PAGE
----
#kubeadm init --apiserver-advertise-address <x.x.x.x> --pod-network-cidr <x.x.x.x>/16 --cri-socket=/run/crio/crio.sock --ignore-preflight-errors=SystemVerification --token-ttl=0
  1. Record the last command in the log, which will be used to join workers to the Kubernetes cluster, such as:

kubeadm init --apiserver-advertise-address <your network address> --pod-network-cidr <your network address>/16 --cri-socket=/run/crio/crio.sock --ignore-preflight-errors=SystemVerification --token-ttl=0
  1. Run the following commands on each worker to join the cluster:

#kubeadm join <your network address>:6443 --token tceoji.65vxsvcv8z5vzce2 --discovery-token-ca-cert-hash sha256:d4b3848ff2d5a242b63037687351805abb7abecc8a260e77905ca61d9d077758


Make sure the time is aligned across worker and master nodes, checking with the Linux #date command.

Run QE on the HPCRS image

All commands are run on the Kubernetes master node.

  #export NAMESPACE=helm
  #kubectl delete namespace ${NAMESPACE}
  #kubectl create namespace ${NAMESPACE}
  #mkdir -p .tmp
  #yes | ssh-keygen -N "" -f .tmp/id_rsa -C ""
  #kubectl delete secret ${SECRET} -n ${NAMESPACE} || true
  #kubectl create secret generic ${SECRET} -n ${NAMESPACE} --from-file=id_rsa=.tmp/id_rsa --from-file=id_rsa.pub=.tmp/id_rsa.pub --from-file=authorized_keys=.tmp/id_rsa.pub
  #kubectl config set-context --current --namespace=$NAMESPACE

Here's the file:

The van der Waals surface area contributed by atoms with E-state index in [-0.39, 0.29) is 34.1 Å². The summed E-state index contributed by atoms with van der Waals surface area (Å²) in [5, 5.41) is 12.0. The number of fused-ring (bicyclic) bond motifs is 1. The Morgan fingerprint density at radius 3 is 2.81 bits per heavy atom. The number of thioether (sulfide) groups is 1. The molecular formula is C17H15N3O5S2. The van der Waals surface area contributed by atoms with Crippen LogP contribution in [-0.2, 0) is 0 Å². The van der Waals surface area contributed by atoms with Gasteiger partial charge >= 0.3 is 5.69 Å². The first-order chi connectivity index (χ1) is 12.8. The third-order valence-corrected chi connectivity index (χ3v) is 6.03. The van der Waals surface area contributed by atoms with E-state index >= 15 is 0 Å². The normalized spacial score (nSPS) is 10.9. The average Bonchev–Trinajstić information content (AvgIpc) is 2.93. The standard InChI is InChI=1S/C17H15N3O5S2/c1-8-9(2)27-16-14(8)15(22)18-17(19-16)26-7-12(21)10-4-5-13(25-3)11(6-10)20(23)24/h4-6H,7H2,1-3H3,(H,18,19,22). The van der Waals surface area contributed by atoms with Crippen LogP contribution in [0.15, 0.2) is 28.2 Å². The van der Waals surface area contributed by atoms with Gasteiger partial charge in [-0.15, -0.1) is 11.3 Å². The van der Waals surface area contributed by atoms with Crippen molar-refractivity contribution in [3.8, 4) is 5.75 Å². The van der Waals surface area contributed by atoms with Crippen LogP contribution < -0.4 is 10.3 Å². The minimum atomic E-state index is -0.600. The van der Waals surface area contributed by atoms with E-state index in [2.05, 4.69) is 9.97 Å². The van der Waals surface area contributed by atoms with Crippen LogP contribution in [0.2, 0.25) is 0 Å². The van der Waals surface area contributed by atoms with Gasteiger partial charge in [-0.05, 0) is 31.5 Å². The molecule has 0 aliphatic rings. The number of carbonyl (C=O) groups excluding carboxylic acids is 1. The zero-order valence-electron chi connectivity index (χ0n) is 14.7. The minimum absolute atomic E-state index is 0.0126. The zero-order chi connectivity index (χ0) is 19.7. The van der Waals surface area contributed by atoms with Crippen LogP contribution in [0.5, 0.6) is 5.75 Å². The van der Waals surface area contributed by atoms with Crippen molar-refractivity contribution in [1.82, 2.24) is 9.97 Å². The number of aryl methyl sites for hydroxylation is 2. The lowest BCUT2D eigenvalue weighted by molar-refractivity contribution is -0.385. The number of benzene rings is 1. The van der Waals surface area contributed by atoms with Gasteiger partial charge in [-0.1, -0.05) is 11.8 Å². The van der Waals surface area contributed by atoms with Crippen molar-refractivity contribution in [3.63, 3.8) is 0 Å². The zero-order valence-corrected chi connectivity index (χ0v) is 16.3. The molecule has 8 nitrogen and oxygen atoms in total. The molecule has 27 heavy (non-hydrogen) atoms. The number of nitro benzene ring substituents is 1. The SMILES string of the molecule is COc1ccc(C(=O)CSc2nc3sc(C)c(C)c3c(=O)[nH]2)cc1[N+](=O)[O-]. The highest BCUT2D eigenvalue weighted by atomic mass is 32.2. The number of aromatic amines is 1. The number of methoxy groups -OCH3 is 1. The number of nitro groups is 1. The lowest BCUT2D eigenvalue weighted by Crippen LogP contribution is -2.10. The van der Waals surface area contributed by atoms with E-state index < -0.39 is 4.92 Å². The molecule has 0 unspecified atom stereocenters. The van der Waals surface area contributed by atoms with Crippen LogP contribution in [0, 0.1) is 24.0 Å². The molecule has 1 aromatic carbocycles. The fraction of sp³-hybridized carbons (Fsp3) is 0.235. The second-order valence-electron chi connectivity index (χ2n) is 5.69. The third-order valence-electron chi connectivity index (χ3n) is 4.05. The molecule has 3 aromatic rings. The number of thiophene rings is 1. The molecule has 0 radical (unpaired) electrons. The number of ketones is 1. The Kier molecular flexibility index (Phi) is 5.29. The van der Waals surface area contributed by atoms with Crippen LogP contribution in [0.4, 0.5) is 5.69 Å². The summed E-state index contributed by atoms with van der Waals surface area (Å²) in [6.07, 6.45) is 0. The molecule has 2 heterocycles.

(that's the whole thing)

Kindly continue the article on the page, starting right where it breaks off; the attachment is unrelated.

#helm template --values ./values.yaml hpc ./horovod > debug.yml
  #kubectl apply -f debug.yml --validate=false

QE will be triggered and you can check the logs through these commands:

#kubectl get pods 
[root@a4bf0157a8d7 k8s]# kubectl get pods
hpc-horovod-0   	1/1 	Running   0      	2m8s
hpc-horovod-zzxdx   1/1 	Running   2      	2m8s

Check the logs of a specific pod with this command:

#kubectl logs -f hpc-horovod-zzxdx  
+ sleep 5 
+ mkdir -p /root/.ssh 
+ rm -f /root/.ssh/config 
+ touch /root/.ssh/config 
+ '[' true == true ']' 
+ set +e 
+ yes 
+ cp /etc/secret-volume/id_rsa /root/.ssh/id_rsa 
+ yes 
+ cp /etc/secret-volume/authorized_keys /root/.ssh/authorized_keys 
+ set -e 
+ '[' -n 32222 ']' 
+ echo 'Port 32222' 
+ sed -i 's/^Port.*/Port 32222 /g' /etc/ssh/sshd_config 
+ echo 'StrictHostKeyChecking no' 
+ /usr/sbin/sshd 
+ runCheckSSH /horovod/generated/hostfile 
++ cat /horovod/generated/hostfile 
++ awk '{print $(1)}' 
+ for i in `cat $1 | awk '{print $(1)}'` 
+ [[ <x.x.x.x> != *\m\a\s\t\e\r ]] 
+ retry 30 ssh -o ConnectTimeout=2 -q <x.x.x.x> exit 
+ local n=0 
+ local try=30 
+ local 'cmd=ssh -o ConnectTimeout=2 -q <x.x.x.x> exit' 
+ [[ 7 -le 1 ]] 
+ set +e 
+ [[ 0 -ge 30 ]] 
+ ssh -o ConnectTimeout=2 -q <x.x.x.x> exit